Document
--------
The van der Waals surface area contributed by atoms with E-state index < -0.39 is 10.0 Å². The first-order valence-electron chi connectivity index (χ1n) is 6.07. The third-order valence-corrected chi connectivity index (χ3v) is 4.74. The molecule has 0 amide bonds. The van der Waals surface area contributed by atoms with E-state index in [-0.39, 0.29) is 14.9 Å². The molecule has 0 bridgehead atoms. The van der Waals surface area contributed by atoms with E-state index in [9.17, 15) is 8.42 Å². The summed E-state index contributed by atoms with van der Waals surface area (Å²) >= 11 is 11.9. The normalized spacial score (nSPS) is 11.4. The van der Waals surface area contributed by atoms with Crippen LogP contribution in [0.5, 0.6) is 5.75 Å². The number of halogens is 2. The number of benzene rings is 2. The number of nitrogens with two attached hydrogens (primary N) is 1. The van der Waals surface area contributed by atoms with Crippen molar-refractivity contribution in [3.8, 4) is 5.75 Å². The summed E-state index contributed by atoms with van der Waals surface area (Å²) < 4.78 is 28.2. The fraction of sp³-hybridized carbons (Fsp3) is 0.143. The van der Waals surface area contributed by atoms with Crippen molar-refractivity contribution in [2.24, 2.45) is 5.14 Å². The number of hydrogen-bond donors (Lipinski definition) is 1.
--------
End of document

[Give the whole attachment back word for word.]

The van der Waals surface area contributed by atoms with E-state index < -0.39 is 10.0 Å². The first-order valence-electron chi connectivity index (χ1n) is 6.07. The third-order valence-corrected chi connectivity index (χ3v) is 4.74. The molecule has 0 amide bonds. The van der Waals surface area contributed by atoms with E-state index in [-0.39, 0.29) is 14.9 Å². The molecule has 0 bridgehead atoms. The van der Waals surface area contributed by atoms with E-state index in [9.17, 15) is 8.42 Å². The summed E-state index contributed by atoms with van der Waals surface area (Å²) >= 11 is 11.9. The normalized spacial score (nSPS) is 11.4. The van der Waals surface area contributed by atoms with Crippen LogP contribution in [0.5, 0.6) is 5.75 Å². The number of halogens is 2. The number of benzene rings is 2. The number of nitrogens with two attached hydrogens (primary N) is 1. The van der Waals surface area contributed by atoms with Crippen molar-refractivity contribution in [3.8, 4) is 5.75 Å². The summed E-state index contributed by atoms with van der Waals surface area (Å²) < 4.78 is 28.2. The fraction of sp³-hybridized carbons (Fsp3) is 0.143. The van der Waals surface area contributed by atoms with Crippen molar-refractivity contribution in [2.24, 2.45) is 5.14 Å². The number of hydrogen-bond donors (Lipinski definition) is 1.